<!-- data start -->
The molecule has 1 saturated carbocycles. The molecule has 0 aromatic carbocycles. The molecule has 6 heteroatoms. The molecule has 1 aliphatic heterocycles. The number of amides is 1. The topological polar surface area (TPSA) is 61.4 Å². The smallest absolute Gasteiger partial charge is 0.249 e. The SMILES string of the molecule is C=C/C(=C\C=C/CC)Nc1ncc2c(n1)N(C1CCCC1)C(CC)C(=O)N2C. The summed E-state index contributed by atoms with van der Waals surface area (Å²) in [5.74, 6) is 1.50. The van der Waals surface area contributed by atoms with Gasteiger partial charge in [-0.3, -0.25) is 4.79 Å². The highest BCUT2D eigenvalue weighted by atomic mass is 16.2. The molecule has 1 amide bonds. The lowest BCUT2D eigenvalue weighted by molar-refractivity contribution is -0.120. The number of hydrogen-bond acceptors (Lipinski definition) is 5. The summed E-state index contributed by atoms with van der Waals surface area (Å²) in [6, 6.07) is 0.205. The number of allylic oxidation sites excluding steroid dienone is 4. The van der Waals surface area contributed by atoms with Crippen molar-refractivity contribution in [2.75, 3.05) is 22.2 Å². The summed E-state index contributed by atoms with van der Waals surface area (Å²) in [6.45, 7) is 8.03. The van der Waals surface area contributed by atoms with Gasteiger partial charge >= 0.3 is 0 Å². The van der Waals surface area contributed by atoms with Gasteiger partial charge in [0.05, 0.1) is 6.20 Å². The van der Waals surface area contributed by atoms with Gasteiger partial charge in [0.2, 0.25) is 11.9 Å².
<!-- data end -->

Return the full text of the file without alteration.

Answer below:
The molecule has 1 saturated carbocycles. The molecule has 0 aromatic carbocycles. The molecule has 6 heteroatoms. The molecule has 1 aliphatic heterocycles. The number of amides is 1. The topological polar surface area (TPSA) is 61.4 Å². The smallest absolute Gasteiger partial charge is 0.249 e. The SMILES string of the molecule is C=C/C(=C\C=C/CC)Nc1ncc2c(n1)N(C1CCCC1)C(CC)C(=O)N2C. The summed E-state index contributed by atoms with van der Waals surface area (Å²) in [5.74, 6) is 1.50. The van der Waals surface area contributed by atoms with Gasteiger partial charge in [-0.3, -0.25) is 4.79 Å². The highest BCUT2D eigenvalue weighted by atomic mass is 16.2. The molecule has 1 amide bonds. The lowest BCUT2D eigenvalue weighted by molar-refractivity contribution is -0.120. The number of hydrogen-bond acceptors (Lipinski definition) is 5. The summed E-state index contributed by atoms with van der Waals surface area (Å²) in [6, 6.07) is 0.205. The number of allylic oxidation sites excluding steroid dienone is 4. The van der Waals surface area contributed by atoms with Crippen molar-refractivity contribution in [2.75, 3.05) is 22.2 Å². The summed E-state index contributed by atoms with van der Waals surface area (Å²) in [6.45, 7) is 8.03. The van der Waals surface area contributed by atoms with Gasteiger partial charge >= 0.3 is 0 Å². The van der Waals surface area contributed by atoms with Gasteiger partial charge in [0.05, 0.1) is 6.20 Å². The van der Waals surface area contributed by atoms with Gasteiger partial charge in [0.2, 0.25) is 11.9 Å².